COVID19 Fintech Briefing – Pierre Gramegna, Luxembourg Finance Minister

Read the exchanges betwen Mr. Pierre Gramegna, Luxembourg Finance Minister and Chairman of the LHoFT Board, and Mr Nasir Zubairi, CEO of the LHoFT grasped during the “exclusive briefing on the Fintech scene” webinar last 17th of April. 

Nasir Zubairi, CEO of the LHoFT:

Many admirable measures have been put in place to support businesses during this unprecedented situation. Luxembourg has put a lot of emphasis on building a “startup nation” and, in particular, Fintech has been at the fore.

How have startups been considered in decisions related to support measures, and do you still see the sector as a priority for the Luxembourg economy?

Mr Pierre Gramegna, Luxembourg Finance Minister:

Thanks, Nasir for doing this virtual event first of all. And let me tell you that the LHoFT is always with me, and I’m very frustrated that I don’t see many of you as often as I normally do. But you are always on my mind.

I would like to first explain the philosophy that the government has chosen, which to a certain extent resembles the strategies of other countries: The main thrust of the measures announced is to ensure that all economic players – that means enterprises and the workers – can keep as much liquidity as possible. This is particularly important for companies that have to shut down by law on the one hand, and maybe equally important for companies that have not had to shut down, which is the case for most FinTech companies. Obviously, as the economy is down their turnover, and their customers are far less than they used to be.

“It is worth it to keep the know-how and the jobs in the company”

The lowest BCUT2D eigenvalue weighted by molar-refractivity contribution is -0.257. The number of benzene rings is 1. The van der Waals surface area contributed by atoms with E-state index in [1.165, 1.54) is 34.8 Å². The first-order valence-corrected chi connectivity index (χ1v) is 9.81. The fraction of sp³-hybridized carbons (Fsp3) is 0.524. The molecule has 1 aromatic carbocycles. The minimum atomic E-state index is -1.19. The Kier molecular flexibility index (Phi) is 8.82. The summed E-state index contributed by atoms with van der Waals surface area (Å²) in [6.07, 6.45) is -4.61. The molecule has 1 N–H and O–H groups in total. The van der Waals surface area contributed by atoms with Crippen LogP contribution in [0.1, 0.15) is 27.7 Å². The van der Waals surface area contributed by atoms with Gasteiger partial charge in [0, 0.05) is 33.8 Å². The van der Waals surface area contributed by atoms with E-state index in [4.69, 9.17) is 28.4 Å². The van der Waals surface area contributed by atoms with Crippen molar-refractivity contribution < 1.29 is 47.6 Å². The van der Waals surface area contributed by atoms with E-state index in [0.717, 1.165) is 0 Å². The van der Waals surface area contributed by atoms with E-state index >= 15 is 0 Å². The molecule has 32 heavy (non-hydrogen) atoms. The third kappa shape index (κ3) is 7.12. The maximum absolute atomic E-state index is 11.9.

This is a temporary situation, and we have – in a record time, in a couple of weeks – put together a plan worth €8.8 billion, which is roughly 14% of our GDP. And with that, we have one of the most generous plans. I’m not going to go into all the details, but what is important when the FinTech companies listen to this, and when they compare what other countries are doing, I would ask them to consider the full picture. On some individual measures you might find that another country is doing more than Luxembourg, but then you have to look at all the other measures in place. The one measure that is the most costly, and where Luxembourg is the most generous per capita in the world, is short labor; “chômage partiel” in French, or “Kurzarbeit” in German. Every company, every startup, like any other company, can put – if necessary – its entire workforce in short labor. So I want people to be aware that this is an extremely expensive measure. And we think that over the crisis period, which would be two months, maybe slightly longer, we would spend at least a billion euros on this, but it is worth it to keep the know-how and the jobs in the company. So I would like that all the FinTech companies should appreciate that at the right level that this is being done.